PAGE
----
Dog Found Dead On Delta Airlines Flight

 

Dog Found Dead On Delta Airlines Flight

a large passenger jet sitting on top of a tarmac
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A dog on a Delta Airlines flight was found dead in its cage upon arriving at its destination airport in Newark, New Jersey on Wednesday, according to the dog owners and the airline.

Alejandro the Pomeranian was on a Delta Airlines flight from Phoenix, Arizona to Newark, New Jersey on Wednesday and was placed in a kennel hold in the cargo hold of the plane. Michael Dellegrazie, who owned Alejandro with his girlfriend, said on Good Morning America on Saturday that they followed the airline’s rules of having Alejandro undergo a physical before the flight from Phoenix to Newark.

The couple, who were moving from Phoenix to Newark, were shocked to find their dog dead and want to know what happened.

“I want to know what happened,” said Michael Dellegrazie, one of Alejandro’s owners told Good Morning America. “The dog is not a pet. He’s a member of our family.”

Dellegrazie’s attorney, Evan Oshan, told Good Morning America that the plane had made a stop in Detroit and Alejandro was checked on. When the plane landed in New Jersey, the dog was dead.

“There was a stop in Detroit at approximately 6 o’clock in the morning,” said Oshan. “Alejandro was checked on. He was fine. Then approximately at 8 o’clock and 8:30 in the morning, the dog was again checked on. He was dead, and there was vomit in the cage, according to Delta.”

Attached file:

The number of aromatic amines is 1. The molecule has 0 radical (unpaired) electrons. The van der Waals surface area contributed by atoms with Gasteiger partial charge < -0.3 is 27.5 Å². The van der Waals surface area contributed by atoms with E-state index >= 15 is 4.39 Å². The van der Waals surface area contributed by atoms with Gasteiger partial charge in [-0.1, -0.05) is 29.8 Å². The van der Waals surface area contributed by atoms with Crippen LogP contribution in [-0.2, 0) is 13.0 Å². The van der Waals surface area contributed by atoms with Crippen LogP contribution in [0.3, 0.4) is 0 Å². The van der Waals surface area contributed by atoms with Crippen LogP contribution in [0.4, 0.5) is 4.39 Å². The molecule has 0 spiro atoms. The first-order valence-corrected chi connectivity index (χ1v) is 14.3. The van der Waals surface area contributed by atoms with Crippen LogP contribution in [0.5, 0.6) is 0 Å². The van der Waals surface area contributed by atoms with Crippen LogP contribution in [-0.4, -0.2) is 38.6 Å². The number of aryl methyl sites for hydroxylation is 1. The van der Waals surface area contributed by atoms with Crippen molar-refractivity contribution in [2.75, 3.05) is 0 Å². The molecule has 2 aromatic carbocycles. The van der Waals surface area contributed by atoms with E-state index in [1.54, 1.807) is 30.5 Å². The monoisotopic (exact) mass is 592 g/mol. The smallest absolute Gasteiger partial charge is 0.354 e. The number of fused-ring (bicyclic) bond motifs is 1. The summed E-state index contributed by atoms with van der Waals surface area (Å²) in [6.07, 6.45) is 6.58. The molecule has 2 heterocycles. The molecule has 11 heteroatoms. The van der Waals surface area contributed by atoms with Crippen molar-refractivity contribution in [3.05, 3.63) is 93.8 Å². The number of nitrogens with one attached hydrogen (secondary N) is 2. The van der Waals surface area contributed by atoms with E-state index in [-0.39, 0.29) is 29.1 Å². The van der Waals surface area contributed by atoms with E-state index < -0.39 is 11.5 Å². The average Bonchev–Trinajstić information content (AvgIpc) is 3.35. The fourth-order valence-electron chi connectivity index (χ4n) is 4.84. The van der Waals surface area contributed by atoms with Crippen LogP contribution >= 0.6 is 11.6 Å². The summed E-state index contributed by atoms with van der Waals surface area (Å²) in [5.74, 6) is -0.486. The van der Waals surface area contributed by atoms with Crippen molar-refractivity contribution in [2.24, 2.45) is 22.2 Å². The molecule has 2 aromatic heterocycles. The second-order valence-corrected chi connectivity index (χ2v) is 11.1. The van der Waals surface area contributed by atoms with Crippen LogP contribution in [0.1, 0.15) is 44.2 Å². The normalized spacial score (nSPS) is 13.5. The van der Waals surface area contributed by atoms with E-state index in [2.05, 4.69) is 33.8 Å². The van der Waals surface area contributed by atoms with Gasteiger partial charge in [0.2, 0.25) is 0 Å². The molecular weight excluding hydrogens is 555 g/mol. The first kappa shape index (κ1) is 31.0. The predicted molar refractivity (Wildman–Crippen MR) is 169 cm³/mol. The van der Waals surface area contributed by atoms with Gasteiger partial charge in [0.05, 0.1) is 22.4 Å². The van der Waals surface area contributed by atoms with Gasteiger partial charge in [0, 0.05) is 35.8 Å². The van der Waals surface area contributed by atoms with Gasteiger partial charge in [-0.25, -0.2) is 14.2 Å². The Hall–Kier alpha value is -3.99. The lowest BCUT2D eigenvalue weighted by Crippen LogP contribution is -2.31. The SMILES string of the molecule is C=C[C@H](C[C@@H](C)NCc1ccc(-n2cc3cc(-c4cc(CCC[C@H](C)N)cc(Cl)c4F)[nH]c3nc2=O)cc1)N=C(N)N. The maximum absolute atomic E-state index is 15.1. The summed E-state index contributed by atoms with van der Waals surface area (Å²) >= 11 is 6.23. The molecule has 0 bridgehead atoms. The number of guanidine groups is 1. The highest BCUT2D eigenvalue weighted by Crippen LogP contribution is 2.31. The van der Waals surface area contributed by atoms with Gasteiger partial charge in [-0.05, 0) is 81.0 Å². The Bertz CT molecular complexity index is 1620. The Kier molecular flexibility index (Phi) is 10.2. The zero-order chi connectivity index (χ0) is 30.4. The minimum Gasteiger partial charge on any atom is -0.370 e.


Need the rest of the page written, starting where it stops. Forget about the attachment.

In a statement to Newsweek, Delta Airlines said they are working with Alejandro’s family and are conducting a review of the situation.

“We know pets are an important member of the family and we are focused on the well-being of all animals we transport. Delta is conducting a thorough review of the situation and have been working directly with Alejandro’s family to support them however we can. As part of that review, we want to find out more about why this may have occurred to ensure it doesn’t happen again and we have offered to have Alejandro evaluated by a veterinarian to learn more,” the statement read.

A Delta spokesperson told Newsweek that the airline offered the couple several times to perform an independent necropsy on Alejandro, but was turned down.

The news comes just a few months after passengers blamed a United Airlines flight attendant for the death of a 10-month-old puppy after asking the family it was required of them to put the dog in an overhead bin. Since the incident, lawmakers introduced “the WOOF Act,” which would force the Federal Aviation Administration to give fines for dogs kept in overhead bins if passed.

Newsweek